- The Washington Times - Wednesday, February 1, 2017

Sen. Dianne Feinstein, California Democrat, said Wednesday that she didn’t want to see the Senate “bow down” to an “executive demand” after President Trump said he’d urge Majority Leader Mitch McConnell to trigger the “nuclear option” if enough Democrats try to block his Supreme Court nominee.

“Well, that’s interesting. That’s another threat in a long line of threats,” Mrs. Feinstein, the ranking member on the Senate Judiciary Committee, said on MSNBC.

“This Congress needs to stand on its own. We are a separate branch of government, we do have our ideals, many of us are experienced and have been here for awhile, and I don’t want to see the Senate of the United States bow down to an executive demand like this,” she said.

On Tuesday, Mr. Trump announced Judge Neil Gorsuch as his pick to fill the vacancy on the U.S. Supreme Court.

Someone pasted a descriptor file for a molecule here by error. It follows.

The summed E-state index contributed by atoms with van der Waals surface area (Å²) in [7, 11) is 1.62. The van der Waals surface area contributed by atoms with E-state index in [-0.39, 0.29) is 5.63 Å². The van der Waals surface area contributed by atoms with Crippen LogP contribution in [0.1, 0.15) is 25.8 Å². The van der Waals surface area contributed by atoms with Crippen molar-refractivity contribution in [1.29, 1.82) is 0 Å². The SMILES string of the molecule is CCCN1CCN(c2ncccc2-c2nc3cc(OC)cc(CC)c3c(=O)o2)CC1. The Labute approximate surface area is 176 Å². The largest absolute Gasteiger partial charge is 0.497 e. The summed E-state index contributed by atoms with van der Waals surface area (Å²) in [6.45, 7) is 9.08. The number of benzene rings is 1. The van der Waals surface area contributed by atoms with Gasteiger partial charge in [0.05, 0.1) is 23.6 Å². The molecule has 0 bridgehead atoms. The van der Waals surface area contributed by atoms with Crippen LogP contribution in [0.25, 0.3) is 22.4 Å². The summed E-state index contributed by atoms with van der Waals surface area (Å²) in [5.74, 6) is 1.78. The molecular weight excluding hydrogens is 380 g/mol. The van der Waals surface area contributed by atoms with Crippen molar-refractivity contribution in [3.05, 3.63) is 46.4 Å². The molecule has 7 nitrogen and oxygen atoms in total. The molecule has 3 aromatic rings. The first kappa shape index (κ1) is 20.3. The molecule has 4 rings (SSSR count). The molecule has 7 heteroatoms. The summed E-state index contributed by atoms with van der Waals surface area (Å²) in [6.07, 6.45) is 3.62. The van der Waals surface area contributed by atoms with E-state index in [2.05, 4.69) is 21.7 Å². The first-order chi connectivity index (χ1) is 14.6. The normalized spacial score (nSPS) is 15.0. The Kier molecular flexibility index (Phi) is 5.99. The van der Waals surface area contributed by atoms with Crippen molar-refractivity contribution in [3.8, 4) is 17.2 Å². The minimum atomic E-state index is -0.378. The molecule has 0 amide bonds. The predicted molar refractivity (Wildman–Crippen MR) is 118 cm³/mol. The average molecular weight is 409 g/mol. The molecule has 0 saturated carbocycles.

Some Democrats have already indicated they’ll oppose the pick, potentially leaving Mr. McConnell with a decision on whether he wants to push for lowering the 60-vote threshold for a filibuster if there isn’t enough bipartisan support.

Mrs. Feinstein also said it’s important for people to “get over” what happened to Judge Merrick Garland, who was nominated by former President Barack Obama last year to fill the vacancy, but that lingering feelings from that experience can’t be ignored.

“The process is important, and it’s important that we carry it out,” she said.

“It’s also important, I think, that we get over what happened last year,” she said. “And this is hard to do, because it went on and on for months, and the humiliation it caused a very good man resounds with all of us still.”

“And so I think there has to be an understanding that a real mistake was made in the way Merrick Garland was handled. We’ve got to recover from it. We’ve got to go on. I think we should go on, but it’s there,” she said.

Judge Garland was nominated by Mr. Obama last March to fill the vacancy left by the death of Justice Antonin Scalia. But Republicans refused to hold hearings or a vote on the nomination during an election year, saying the pick should fall to the next president.

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